Food in Medieval Times: What People Ate in the Middle Ages

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A group of peasants sharing a simple meal of bread and drink; Livre du roi Modus et de la reine Ratio, 14th century.

The staple diet of medieval man was bread, meat and fish. What was eaten and how it was served varied considerably depending on social station.

Nobles and royals ate their food from silverware and golden dishes while the lower classes used wood or horn dishes. The upper classes ate fine white bread, the lower classes coarse rye and barley breads. Everyone had their own knife and soups were drunk from a cup. As the kitchen in manor houses and castles might be situated at some distance from the Great Hall, food was often served cold. In this the lower classes had an advantage, their tables being only a few steps from the fire on which the meal was cooked.

Meat and Drink in Medieval Times

Pork was the most common meat served at great tables in the form of hams, sausages and black pudding. Prior to food preparation the underside of the pig’s tongue was inspected for white ulcers. Such ulcers were believed to be a sign their flesh would communicate leprosy to those who ate it. Kid was more appreciated than lamb. Unscrupulous butchers would attach the tail of a kid to a lamb in order to deceive the customer into paying a high price for a less expensive meat. Geese were so highly prized that flocks of them were driven to feed in the fields like a flock of sheep. Game birds such as the heron, crane and crow were considered delicacies. Also eaten were peacocks, hedgehogs and squirrels. Venison was reserved for kings and the rich.

The people of the middle ages drank ale, beer, mead or cider as well as different types of wine. Water was often unclean and undrinkable. Several sorts of beer were available. One strong beer was called godale, from the German meaning ‘good beer’. Another was loaded with spices – allspice, juniper, bread-crumbs, lavender and a number of other additions being thrown in. ‘Small beers’ were sweetened quite simply using honey or might be scented with ambergris or raspberries.

Fruits and Vegetables in Medieval Times

Foreign trade brought exports of apricots, plums, peaches, figs, pears and apples. Strawberries, raspberries and red currants could be found in the woods. Fresh fruit was eaten by the poor. The wealthy ate little fresh fruit and viewed such unprepared food with suspicion, preserving it in honey and serving it in pies. Owing to their aversion to raw foods, rich nobles lacked vitamin C and fibre which led to bad teeth, skin disease, scurvy and rickets.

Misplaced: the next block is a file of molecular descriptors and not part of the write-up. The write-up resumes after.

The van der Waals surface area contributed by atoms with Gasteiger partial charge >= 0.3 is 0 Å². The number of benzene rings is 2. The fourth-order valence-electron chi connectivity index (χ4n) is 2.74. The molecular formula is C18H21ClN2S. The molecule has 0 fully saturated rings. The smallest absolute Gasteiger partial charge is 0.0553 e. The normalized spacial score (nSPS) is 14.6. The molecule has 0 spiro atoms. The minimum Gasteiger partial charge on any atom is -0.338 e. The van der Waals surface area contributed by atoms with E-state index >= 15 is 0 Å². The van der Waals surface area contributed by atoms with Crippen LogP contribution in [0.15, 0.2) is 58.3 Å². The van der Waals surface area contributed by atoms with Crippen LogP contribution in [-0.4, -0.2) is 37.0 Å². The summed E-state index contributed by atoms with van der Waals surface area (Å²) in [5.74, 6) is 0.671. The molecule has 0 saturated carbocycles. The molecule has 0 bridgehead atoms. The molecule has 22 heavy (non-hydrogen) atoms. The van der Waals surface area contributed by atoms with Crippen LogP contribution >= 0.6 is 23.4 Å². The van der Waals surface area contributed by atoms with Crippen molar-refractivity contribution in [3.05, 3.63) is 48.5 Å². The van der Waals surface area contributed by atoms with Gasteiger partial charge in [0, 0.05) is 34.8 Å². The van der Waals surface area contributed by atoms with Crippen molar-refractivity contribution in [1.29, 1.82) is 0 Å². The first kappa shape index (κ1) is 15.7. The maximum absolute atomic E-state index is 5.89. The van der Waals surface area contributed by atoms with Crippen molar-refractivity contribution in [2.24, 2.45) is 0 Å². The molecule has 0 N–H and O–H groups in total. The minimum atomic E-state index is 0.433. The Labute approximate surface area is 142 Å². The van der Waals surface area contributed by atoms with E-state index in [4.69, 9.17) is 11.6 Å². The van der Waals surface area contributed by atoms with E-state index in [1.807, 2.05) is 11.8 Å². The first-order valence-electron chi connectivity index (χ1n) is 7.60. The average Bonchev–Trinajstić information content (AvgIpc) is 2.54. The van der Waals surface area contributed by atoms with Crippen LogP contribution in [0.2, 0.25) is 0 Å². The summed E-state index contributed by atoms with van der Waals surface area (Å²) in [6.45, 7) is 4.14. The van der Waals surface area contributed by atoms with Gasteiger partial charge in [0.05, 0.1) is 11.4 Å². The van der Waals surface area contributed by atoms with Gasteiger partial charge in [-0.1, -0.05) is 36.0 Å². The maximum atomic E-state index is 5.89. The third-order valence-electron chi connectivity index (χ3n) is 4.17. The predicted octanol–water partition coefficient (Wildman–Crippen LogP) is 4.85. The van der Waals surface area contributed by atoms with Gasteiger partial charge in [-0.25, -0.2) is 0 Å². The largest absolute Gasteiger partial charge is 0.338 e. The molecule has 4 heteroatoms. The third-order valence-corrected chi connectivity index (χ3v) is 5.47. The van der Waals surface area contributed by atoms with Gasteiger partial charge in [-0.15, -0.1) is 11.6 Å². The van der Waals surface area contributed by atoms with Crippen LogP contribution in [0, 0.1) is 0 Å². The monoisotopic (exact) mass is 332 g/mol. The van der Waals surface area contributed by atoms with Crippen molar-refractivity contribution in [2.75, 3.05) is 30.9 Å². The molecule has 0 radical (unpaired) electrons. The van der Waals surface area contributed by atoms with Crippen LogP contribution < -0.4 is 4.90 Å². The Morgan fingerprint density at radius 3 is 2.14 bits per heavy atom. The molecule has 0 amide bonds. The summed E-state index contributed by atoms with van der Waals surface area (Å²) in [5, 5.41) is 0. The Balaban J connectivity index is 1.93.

Vegetables were not considered by the general populace as able to provide much in the way of nourishment. They were used almost exclusively by monastic communities under vows of extreme abstinence. Nevertheless there were many vegatables available including onions, parsnips, garlic, watercress, lettuce, cabbage, leeks, carrots, artichokes, beans, peas, lentils and asparagus. Cucumber, while available, was supposed to be unwholesome owing to the fact that the people of France ate a lot of it and were subject to periodic fevers.

Gourmet Meals in Medieval Times

Huge stepped buffets covered with rich drapes were assembled for use at banquets and feasts. Long peacock feathers and green branches tied with flowers might surround an ornate centre-piece. The centre-piece at one such feast was a silver hollow fortress that formed a cage in which several live birds were shut up, their tufts and feet being gilt. The first course of a meal might consist of a stag’s head cooked and replaced in its own skin, still bearing its superb antlers. There might also be silver crusted pies filled with deer, gosling, chicken and rabbit and flavored with saffron and cloves. Sturgeon could be cooked in parsley and vinegar and seasoned with ginger. There were also courses of cream, cheese slices and strawberies or plums stewed in rose-water.

While the upper class dined in splendor the lower class ate coarse bread, pottage, milk, cheese and unseasoned meat.

The Church frowned on late suppers, claiming they made men gluttonous. In great houses the evening selection would be limited accordingly.

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